Maureen: Obviously, I’m disappointed anytime I read a blatantly negative story – especially those that are unbalanced or that perpetuate myths with disregard for the facts. That is certainly a challenge that we have with social media and Internet. However, I wouldn’t work here if I wasn’t committed to the work that we do, so I can’t be thin skinned. I hope to be engaging in more conversations with people in the bee industry though, and I welcome questions about the things people read and hear, whether they are positive or negative. I suspect through those conversations I will learn a lot that I can take back to Monsanto to make us a better company, while sharing some information that might provide a different view.
Eyal: I am sure that nobody likes to be painted negatively. I am a consumer of the same media that paints the picture, and before I saw with my own eyes the work done in the company, without any ration reason I had a negative outlook. This perspective has been totally inverted once I learned the facts and judged for myself instead of through the lenses of others.
Read Part 1
Maryam Henein has more than fifteen years’ experience working as an investigative journalist, a documentary and television producer and professional researcher. Her credits include producing documentaries for the BBC, Discovery, Robert Greenwald and Morgan Spurlock. As a journalist she has written for publications such as The Los Angeles Times, Science & Spirit Magazine, and The Cairo Times. The former Montrealer gained notoriety by breaking a story about Dodi Fayed’s imposter, who duped hundreds across North America and set a precedent in Canadian legal history. Working in front of the camera, Maryam co-wrote and hosted a program for TLC about the Ark of the Covenant. Following a near death experience several years ago, Maryam delved into the science of nutrition and alternative ways of healing. She also became more conscious about the environment and went on to produce a piece on the Exxon Valdez Oil spill for Robert Greenwald and The Sierra Club. She has worked developing numerous documentaries on topics ranging from Creationism to Family Annihilators. Her curiosity and tenacity energizes her work as a documentarian. Her latest venture is www.HoneyColony.com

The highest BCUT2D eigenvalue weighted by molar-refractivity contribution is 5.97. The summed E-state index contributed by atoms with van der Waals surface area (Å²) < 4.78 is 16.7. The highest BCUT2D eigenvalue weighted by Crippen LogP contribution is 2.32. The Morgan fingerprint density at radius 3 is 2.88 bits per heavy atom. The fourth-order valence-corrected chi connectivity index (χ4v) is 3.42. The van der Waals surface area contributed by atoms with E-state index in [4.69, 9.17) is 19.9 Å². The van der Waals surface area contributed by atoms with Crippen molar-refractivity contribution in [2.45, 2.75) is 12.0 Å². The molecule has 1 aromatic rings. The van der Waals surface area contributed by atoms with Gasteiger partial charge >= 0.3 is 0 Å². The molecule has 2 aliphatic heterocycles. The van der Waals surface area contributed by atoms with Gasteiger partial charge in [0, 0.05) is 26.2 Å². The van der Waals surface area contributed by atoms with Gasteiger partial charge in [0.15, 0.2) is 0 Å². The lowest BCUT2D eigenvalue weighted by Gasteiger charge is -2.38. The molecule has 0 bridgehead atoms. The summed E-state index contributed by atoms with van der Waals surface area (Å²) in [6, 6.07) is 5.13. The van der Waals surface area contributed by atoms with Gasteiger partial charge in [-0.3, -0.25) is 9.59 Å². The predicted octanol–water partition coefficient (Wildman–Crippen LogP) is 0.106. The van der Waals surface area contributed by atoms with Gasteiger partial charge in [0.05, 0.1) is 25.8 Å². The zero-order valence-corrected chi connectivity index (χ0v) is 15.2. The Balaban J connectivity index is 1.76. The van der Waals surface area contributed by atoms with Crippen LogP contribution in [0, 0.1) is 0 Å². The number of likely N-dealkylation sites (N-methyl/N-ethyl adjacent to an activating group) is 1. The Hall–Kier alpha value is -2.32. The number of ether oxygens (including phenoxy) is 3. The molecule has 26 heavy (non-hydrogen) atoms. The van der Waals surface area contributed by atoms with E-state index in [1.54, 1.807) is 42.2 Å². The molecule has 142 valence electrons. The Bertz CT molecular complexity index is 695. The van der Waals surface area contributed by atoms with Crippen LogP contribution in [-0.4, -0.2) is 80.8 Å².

Maryam Henein – Writer/Filmmaker/All-around Raconteur Vanishing Of The Bees Follow me: | |